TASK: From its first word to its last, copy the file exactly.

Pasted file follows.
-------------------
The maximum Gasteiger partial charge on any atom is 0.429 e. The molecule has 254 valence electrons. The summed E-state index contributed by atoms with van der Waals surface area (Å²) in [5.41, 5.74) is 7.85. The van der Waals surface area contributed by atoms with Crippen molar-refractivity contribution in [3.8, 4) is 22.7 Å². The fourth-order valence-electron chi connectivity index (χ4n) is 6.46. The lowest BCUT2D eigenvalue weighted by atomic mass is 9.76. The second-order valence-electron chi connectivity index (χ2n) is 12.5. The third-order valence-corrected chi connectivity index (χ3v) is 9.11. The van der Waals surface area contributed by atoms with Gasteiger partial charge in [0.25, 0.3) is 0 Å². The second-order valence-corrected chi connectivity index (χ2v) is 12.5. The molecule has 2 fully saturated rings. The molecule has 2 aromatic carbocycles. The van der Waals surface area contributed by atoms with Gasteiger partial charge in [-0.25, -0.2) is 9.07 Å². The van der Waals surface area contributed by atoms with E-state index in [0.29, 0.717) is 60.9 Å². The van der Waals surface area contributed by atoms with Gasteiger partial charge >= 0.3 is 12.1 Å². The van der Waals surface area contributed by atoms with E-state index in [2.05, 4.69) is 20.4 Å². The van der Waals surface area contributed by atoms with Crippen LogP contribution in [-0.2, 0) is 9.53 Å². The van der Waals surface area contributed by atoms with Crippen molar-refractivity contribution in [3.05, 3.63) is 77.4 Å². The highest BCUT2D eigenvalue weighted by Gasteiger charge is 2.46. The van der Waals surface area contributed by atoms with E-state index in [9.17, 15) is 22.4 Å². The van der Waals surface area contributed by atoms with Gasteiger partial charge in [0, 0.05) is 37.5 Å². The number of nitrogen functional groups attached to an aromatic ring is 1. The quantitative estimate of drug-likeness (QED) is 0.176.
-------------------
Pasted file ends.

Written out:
The maximum Gasteiger partial charge on any atom is 0.429 e. The molecule has 254 valence electrons. The summed E-state index contributed by atoms with van der Waals surface area (Å²) in [5.41, 5.74) is 7.85. The van der Waals surface area contributed by atoms with Crippen molar-refractivity contribution in [3.8, 4) is 22.7 Å². The fourth-order valence-electron chi connectivity index (χ4n) is 6.46. The lowest BCUT2D eigenvalue weighted by atomic mass is 9.76. The second-order valence-electron chi connectivity index (χ2n) is 12.5. The third-order valence-corrected chi connectivity index (χ3v) is 9.11. The van der Waals surface area contributed by atoms with Gasteiger partial charge in [0.25, 0.3) is 0 Å². The second-order valence-corrected chi connectivity index (χ2v) is 12.5. The molecule has 2 fully saturated rings. The molecule has 2 aromatic carbocycles. The van der Waals surface area contributed by atoms with Gasteiger partial charge in [-0.25, -0.2) is 9.07 Å². The van der Waals surface area contributed by atoms with E-state index in [0.29, 0.717) is 60.9 Å². The van der Waals surface area contributed by atoms with Gasteiger partial charge >= 0.3 is 12.1 Å². The van der Waals surface area contributed by atoms with E-state index in [2.05, 4.69) is 20.4 Å². The van der Waals surface area contributed by atoms with Crippen LogP contribution in [-0.2, 0) is 9.53 Å². The van der Waals surface area contributed by atoms with Crippen molar-refractivity contribution in [3.05, 3.63) is 77.4 Å². The highest BCUT2D eigenvalue weighted by Gasteiger charge is 2.46. The van der Waals surface area contributed by atoms with E-state index in [9.17, 15) is 22.4 Å². The van der Waals surface area contributed by atoms with Gasteiger partial charge in [0, 0.05) is 37.5 Å². The number of nitrogen functional groups attached to an aromatic ring is 1. The quantitative estimate of drug-likeness (QED) is 0.176.